Taillevent is one of the classic luxury restaurants in Paris. It held three stars in Guide Michelin from 1973 until 2007 when it was demoted to two stars, which it still has today. According to experienced eater Andy Hayler it seems like Taillevent again is cooking on the three star level (read his review here). Back in 2006 I had an excellent lunch at Taillevent but this time there was unfortunately not time for a visit. In 2001 Taillevent opened a second restaurant called L’Angle du Faubourg on 195 rue du Faubourg Saint-Honoré. Last year the new owners of Taillevent and L’Angle du Fauborg remade the latter into a brasserie named Les 110 de Taillevent.
In Les 11o de Taillevent focus seems to be more on wine than on food. On its webpage brasserie director Olivier Le Guyader says that “The key to unlocking the pleasures of this menu is its wines…” Each dish on the menu comes with four suggestions of wine in four different price ranges. In total there are 110 different wines served by the glass. You can choose if you want to have 7 cl or 14 cl glasses. The wines come in a very wide price range with the cheapest starting at €6 and the most expensive, a 2002 Château d’Yquem costing €98 for a glass.
The Squid Plancha style, “Espelette’s spice” and chorizo
Squid, relatively thin slices of chorizo, salad and Espelette peppers. The squid was perfectly cooked and of high quality but the chorizo was rather mediocre. Despite that, it was a simple yet tasty dish.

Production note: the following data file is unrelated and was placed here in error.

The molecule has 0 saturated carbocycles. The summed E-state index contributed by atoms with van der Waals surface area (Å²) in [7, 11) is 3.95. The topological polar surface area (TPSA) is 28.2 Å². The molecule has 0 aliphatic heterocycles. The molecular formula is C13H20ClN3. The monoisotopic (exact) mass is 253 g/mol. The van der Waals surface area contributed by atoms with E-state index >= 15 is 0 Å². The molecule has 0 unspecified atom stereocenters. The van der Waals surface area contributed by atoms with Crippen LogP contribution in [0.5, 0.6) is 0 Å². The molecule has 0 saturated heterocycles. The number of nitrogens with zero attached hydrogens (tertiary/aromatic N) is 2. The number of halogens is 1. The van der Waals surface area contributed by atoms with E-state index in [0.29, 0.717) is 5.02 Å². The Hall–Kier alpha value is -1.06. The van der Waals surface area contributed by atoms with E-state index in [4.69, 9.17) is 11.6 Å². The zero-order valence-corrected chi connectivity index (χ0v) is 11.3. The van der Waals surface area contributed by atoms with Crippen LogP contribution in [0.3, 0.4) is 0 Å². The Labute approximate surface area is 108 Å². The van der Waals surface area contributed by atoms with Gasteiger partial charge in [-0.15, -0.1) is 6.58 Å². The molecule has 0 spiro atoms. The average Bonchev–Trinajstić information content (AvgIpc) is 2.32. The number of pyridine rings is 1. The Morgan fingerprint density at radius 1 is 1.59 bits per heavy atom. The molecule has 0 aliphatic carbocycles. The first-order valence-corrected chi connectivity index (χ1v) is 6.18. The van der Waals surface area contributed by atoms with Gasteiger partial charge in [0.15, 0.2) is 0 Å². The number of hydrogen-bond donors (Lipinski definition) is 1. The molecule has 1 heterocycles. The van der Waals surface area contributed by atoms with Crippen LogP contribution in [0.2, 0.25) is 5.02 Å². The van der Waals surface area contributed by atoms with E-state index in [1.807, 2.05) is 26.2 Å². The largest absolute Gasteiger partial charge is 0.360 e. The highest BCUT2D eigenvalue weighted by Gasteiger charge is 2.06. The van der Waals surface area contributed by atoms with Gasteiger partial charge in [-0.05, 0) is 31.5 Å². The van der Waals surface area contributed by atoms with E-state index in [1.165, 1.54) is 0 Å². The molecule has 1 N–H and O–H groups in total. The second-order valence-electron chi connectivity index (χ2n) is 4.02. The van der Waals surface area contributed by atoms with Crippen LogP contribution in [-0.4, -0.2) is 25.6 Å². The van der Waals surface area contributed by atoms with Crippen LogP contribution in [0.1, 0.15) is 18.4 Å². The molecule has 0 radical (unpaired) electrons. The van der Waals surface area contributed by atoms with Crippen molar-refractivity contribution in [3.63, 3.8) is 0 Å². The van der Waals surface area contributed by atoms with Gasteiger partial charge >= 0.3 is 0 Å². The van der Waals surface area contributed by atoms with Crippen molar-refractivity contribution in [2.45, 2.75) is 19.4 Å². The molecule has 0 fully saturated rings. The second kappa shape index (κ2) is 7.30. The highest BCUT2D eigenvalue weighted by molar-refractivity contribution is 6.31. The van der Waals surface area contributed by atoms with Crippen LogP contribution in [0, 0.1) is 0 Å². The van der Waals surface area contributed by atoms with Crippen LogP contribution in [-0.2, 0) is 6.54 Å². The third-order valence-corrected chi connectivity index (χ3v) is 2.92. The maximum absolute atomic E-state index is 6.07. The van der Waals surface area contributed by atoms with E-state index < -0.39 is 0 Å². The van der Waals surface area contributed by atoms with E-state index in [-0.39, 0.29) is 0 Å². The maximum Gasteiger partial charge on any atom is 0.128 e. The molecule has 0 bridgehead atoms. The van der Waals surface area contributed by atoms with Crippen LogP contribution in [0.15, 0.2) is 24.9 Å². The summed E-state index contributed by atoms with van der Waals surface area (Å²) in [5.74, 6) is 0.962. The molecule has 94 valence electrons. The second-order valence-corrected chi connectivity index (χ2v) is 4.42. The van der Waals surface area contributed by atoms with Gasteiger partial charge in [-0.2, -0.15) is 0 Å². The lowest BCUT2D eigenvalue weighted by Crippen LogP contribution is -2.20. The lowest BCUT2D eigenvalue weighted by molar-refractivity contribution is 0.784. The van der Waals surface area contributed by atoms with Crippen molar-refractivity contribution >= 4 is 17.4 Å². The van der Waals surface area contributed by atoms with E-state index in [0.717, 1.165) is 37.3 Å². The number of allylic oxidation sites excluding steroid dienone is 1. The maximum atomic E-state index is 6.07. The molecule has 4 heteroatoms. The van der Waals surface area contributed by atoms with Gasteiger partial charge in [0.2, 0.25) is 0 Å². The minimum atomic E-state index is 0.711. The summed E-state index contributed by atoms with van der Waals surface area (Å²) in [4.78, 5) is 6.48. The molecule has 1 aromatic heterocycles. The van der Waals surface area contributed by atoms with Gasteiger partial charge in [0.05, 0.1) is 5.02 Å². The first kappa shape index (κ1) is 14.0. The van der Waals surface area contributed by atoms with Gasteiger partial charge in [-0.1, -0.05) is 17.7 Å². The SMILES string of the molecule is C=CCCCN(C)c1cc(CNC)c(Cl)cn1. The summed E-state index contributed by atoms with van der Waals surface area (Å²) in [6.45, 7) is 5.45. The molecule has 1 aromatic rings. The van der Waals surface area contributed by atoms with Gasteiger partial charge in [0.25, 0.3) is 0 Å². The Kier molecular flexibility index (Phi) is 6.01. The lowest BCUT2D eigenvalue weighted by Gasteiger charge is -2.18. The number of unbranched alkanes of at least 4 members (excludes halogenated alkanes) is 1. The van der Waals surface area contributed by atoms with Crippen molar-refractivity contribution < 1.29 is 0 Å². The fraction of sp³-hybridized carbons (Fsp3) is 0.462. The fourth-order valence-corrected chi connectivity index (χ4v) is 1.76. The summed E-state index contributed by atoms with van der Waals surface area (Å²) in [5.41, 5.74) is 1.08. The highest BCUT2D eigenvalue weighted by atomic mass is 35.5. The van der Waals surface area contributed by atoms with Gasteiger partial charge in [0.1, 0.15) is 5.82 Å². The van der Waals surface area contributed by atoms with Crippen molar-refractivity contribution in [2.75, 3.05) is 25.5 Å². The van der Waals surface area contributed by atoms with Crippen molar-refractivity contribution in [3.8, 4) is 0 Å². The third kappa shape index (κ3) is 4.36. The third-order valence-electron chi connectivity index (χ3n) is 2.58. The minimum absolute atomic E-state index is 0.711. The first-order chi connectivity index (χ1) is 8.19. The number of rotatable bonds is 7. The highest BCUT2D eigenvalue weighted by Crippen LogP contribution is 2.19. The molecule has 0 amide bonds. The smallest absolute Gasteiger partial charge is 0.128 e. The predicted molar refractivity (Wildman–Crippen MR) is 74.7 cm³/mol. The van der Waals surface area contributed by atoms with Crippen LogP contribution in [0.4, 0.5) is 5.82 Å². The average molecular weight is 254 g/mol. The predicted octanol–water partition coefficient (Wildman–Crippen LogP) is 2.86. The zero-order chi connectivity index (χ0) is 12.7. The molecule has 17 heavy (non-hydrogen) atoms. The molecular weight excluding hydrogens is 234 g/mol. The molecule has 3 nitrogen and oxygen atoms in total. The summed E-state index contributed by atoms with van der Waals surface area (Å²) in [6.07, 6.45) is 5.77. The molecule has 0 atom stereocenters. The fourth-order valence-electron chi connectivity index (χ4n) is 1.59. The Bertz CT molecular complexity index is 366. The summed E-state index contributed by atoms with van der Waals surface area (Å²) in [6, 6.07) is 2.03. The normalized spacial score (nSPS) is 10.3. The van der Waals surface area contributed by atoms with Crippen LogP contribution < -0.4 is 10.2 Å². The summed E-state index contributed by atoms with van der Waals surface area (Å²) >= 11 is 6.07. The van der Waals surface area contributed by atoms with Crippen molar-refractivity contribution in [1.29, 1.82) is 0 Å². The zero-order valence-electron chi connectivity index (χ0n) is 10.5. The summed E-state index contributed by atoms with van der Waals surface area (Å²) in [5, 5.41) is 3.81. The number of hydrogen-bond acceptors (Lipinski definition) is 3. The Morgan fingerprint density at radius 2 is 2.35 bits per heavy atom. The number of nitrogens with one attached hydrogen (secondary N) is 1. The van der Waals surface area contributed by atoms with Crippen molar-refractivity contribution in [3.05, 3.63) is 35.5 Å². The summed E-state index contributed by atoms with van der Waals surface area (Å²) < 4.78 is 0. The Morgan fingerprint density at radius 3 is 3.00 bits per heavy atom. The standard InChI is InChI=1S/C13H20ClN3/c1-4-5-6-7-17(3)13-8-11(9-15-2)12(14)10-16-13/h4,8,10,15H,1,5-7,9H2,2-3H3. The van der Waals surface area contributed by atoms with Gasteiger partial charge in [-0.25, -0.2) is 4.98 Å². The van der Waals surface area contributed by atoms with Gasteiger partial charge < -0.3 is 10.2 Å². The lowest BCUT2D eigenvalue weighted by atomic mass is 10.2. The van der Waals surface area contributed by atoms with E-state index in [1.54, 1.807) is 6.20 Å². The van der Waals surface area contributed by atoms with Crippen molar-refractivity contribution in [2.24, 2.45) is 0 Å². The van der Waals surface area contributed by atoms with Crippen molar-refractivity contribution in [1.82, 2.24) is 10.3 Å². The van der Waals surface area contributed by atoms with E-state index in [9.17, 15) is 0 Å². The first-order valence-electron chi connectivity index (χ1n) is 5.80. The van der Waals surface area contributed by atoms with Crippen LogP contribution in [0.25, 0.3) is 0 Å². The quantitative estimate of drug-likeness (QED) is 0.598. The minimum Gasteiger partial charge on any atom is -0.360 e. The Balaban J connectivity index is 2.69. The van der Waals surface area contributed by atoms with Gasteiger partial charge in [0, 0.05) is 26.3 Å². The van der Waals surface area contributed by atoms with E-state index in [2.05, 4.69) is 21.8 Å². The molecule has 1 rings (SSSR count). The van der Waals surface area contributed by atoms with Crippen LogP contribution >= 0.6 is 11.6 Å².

The Flank Steak, candied shallot and marrow, red wine sauce, potato purée
The meat was not of very high quality. Tastewise it was rather bland. It was perfectly cooked though. The sauce and the candied shallots were nice.
The Childhood Memories
The dinner ended with four small desserts, from left to right. Floating egg island, Rice pudding, Crème caramel and Chocolate mousse. The dessert was rather disappointing. The Crème Anglaise with the floating island tasted like if it was made of vanillin instead of real vanilla. The other three desserts were “ok” but non of them was really good. The quality of the produce were rather low. Not good.
This was unfortunately a rather uninspiring dinner. I did not expect Michelin star food but I did think that the second restaurant of Taillevent would perform at a higher level. Benoit, which I visited the same week, was much better. There was no heart and soul in the cooking. The starter was actually very nice but rest of the dinner was rather bland. All was not bad though. A glass of 2007 Domaine Leflaive Bâtard-Montrachet saved my dinner. It seems like you can have some decent wine at Les 110 but it is not a restaurant worth visiting if you are looking for good food. I will not return to Les 110 de Taillevent and I cannot recommend you do either.